•   PHYCONET: unlocking the IB potential of microalgae: http://www.phyconet.org.uk/

Each BBSRC NIBB organises free residential networking events and awards funding in the form of Business Interaction Vouchers and Proof-of-Concept funds. You need to be a member of the NIBB to access any of these resources, but they are all free to join.

Business Interaction Vouchers are worth up to £5000 and are intended to support research done by an academic partner for an industrial partner of the NIBB. Depending on the NIBB, there are deadlines throughout the year or applications are accepted at any time.

Proof-of-concept funds are more flexible in scope and amount awarded, but have stricter deadlines. Each NIBB is dealing with their awards differently: The HvCFP deadline is 19 January 2015; and the LB-Net has organised Challenge Workshops in 2015, which will lead to funding for multi-disciplinary teams formed at the workshops. The other networks do not currently have proof-of-concept calls open.

All-expenses-paid networking in Thailand, Mexico, Brazil or Turkey …

Categories: funding, plant pathogens
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Published on: October 28, 2014
Screen Shot 2014-10-28 at 13.28.28
Plaza de Guanajuato, Mexico. By Jose Carlos Soto.

Do you fancy an all-expenses-paid trip to a meeting where you can present your work, network with senior researchers in your field, get inspired and eat good food in the sun? If you’re a UK-based early career researcher (of any nationality), it might be closer than you think.

And if the days of your ‘early career’ are past, applications are still being accepted for funding to run similar events.

There are four Researcher Links workshops open for applications at the moment:

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Funding round-up: Summer 2014

Categories: funding
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Published on: July 16, 2014

Here’s your irregular round-up of funding opportunities. Some of these deadlines will already be burned into your brains, but hopefully there a few useful new ones for you to think about!

Many of the options below are only available if you are a member of a society. Funding is one of many benefits to joining a learned society (blog post on this from Sarah Blackford), and if you’re a student your institution might even pay for the membership fee for you.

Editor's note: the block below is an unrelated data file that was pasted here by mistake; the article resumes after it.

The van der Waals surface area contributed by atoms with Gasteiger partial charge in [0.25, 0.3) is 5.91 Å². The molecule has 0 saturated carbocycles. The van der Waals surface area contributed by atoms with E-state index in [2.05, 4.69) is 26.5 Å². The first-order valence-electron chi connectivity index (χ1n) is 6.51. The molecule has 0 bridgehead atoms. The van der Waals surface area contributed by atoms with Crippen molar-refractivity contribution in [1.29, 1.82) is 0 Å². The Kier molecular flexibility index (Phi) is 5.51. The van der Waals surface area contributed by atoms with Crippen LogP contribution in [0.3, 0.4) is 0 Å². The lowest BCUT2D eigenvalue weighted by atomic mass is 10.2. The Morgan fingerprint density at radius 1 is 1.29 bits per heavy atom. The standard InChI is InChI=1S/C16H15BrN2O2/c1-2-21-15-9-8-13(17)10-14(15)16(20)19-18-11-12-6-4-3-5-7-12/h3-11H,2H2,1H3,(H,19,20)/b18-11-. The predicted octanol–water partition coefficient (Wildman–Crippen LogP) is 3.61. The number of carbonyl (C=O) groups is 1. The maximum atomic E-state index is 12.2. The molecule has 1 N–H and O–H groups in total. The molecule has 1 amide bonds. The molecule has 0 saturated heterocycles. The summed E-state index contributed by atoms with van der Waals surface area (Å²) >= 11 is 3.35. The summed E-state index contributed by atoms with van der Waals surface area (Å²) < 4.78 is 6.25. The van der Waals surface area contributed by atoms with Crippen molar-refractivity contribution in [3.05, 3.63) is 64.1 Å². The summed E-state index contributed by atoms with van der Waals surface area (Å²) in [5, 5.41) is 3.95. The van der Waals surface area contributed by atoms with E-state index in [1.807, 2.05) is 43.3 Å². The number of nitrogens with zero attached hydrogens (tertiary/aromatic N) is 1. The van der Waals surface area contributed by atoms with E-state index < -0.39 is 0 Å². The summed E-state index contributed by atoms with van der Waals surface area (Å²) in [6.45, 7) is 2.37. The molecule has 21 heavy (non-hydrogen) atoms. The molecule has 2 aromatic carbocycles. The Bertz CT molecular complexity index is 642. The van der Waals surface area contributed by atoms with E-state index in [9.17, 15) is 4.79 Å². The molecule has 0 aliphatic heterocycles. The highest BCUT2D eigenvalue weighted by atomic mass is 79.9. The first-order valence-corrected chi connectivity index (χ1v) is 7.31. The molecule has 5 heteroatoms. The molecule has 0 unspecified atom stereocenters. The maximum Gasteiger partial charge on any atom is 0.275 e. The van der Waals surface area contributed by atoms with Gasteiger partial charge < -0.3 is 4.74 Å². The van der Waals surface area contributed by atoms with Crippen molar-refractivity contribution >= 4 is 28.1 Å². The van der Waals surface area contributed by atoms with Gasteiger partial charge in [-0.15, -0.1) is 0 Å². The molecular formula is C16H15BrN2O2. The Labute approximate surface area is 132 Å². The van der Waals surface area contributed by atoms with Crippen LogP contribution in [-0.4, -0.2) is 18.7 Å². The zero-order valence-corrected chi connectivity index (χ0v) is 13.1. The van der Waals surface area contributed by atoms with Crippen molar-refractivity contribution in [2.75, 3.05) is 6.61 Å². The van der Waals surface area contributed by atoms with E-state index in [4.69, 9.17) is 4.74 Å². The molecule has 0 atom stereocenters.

Travel – conferences

British Mycological Society Small Grants: Deadlines 20 July, 20 September, 20 December, 20 March every year. Not pure plant science, but worth a look if you work on plant-fungi interactions or soil. Grants available for fieldwork, travel to meetings, to buy books or scientific equipment.

The Genetics Society Conference Grants: Deadlines 1 August, 1 November, 1 February, 1 May. Two types of grants are available depending on whether the event is linked to the Genetics Society or not.

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Travel grants 2014

Categories: conferences
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Published on: February 18, 2014

It’s that time of year when conference registrations are open and early bird deadlines are coming up fast. If you want to go to one but are unsure about the cost, take a look at the travel grants below. They all have fairly simple application processes and several deadlines throughout the year, but get your applications in within the next few weeks for summer conferences.

Remember, if you’re a student, you can use your training grant to pay for conference fees and travel. Attending and presenting posters or talks at conferences is an important part of a PhD studentship.

  • Company of Biologists travel grants from the Society of Experimental Biology: Deadlines 31 March, 30 June, 30 September, 31 December 2014. Funding to attend a UK (£250) or international (£500) conference. You have to be a member of SEB, or to buy a multi-year membership, to apply.
  • Honor Fell travel award from the British Society for Cell Biology, sponsored by the Company of Biologists: Rolling deadline. Up to £300 for UK meetings and more for international travel is available to students and post-docs.
  • Biochemical Society travel grant: 7 deadlines throughout 2014 – submit as early as possible. Members of the Biochemical Society can apply for a travel grant of up to £750 to attend a meeting.
  • British Society of Plant Pathology travel grants: Deadlines 28 Febrary, 31 May, 31 August, 30 November 2014. Travel funds are available for BSPP members to assist with expenses for conferences, study tours and visits. The amount available varies, but will not be more than half the cost of your trip.
  • Society of Biology travel grants: Students and early career researchers can apply for £500 for overseas travel in connection with biological study, teaching, research, or attending a conference.